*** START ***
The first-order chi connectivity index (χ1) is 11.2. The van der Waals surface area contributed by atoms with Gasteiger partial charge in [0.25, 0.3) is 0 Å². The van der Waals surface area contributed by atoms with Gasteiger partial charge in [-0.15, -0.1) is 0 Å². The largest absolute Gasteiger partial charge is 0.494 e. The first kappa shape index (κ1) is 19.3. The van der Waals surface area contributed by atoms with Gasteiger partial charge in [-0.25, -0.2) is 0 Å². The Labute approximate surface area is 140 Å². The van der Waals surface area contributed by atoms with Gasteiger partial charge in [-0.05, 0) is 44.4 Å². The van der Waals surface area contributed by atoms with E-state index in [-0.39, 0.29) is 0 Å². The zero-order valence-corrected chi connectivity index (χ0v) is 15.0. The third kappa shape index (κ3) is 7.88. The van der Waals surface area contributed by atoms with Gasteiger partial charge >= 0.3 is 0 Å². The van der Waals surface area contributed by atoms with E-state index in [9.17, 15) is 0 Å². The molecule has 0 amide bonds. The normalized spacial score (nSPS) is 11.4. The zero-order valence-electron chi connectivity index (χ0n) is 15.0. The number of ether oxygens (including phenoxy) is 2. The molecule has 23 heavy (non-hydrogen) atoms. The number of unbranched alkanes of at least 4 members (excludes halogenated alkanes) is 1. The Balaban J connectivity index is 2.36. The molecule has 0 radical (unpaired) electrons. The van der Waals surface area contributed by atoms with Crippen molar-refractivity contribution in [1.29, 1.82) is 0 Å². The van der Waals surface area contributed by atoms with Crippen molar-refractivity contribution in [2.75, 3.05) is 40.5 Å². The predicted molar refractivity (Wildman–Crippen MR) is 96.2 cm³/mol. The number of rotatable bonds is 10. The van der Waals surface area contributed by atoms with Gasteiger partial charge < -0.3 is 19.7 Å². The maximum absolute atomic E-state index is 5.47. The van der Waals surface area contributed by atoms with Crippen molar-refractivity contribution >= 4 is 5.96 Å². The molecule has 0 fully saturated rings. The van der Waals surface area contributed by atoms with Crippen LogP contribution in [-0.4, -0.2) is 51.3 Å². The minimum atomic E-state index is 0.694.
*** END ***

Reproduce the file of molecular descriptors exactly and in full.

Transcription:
The first-order chi connectivity index (χ1) is 11.2. The van der Waals surface area contributed by atoms with Gasteiger partial charge in [0.25, 0.3) is 0 Å². The van der Waals surface area contributed by atoms with Gasteiger partial charge in [-0.15, -0.1) is 0 Å². The largest absolute Gasteiger partial charge is 0.494 e. The first kappa shape index (κ1) is 19.3. The van der Waals surface area contributed by atoms with Gasteiger partial charge in [-0.25, -0.2) is 0 Å². The Labute approximate surface area is 140 Å². The van der Waals surface area contributed by atoms with Gasteiger partial charge in [-0.05, 0) is 44.4 Å². The van der Waals surface area contributed by atoms with E-state index in [-0.39, 0.29) is 0 Å². The zero-order valence-corrected chi connectivity index (χ0v) is 15.0. The third kappa shape index (κ3) is 7.88. The van der Waals surface area contributed by atoms with Gasteiger partial charge >= 0.3 is 0 Å². The van der Waals surface area contributed by atoms with E-state index in [9.17, 15) is 0 Å². The molecule has 0 amide bonds. The normalized spacial score (nSPS) is 11.4. The zero-order valence-electron chi connectivity index (χ0n) is 15.0. The number of ether oxygens (including phenoxy) is 2. The molecule has 23 heavy (non-hydrogen) atoms. The number of unbranched alkanes of at least 4 members (excludes halogenated alkanes) is 1. The Balaban J connectivity index is 2.36. The molecule has 0 radical (unpaired) electrons. The van der Waals surface area contributed by atoms with Crippen molar-refractivity contribution in [1.29, 1.82) is 0 Å². The van der Waals surface area contributed by atoms with Crippen molar-refractivity contribution in [2.75, 3.05) is 40.5 Å². The predicted molar refractivity (Wildman–Crippen MR) is 96.2 cm³/mol. The number of rotatable bonds is 10. The van der Waals surface area contributed by atoms with Gasteiger partial charge < -0.3 is 19.7 Å². The maximum absolute atomic E-state index is 5.47. The van der Waals surface area contributed by atoms with Crippen molar-refractivity contribution >= 4 is 5.96 Å². The molecule has 0 fully saturated rings. The van der Waals surface area contributed by atoms with Crippen LogP contribution in [-0.4, -0.2) is 51.3 Å². The minimum atomic E-state index is 0.694.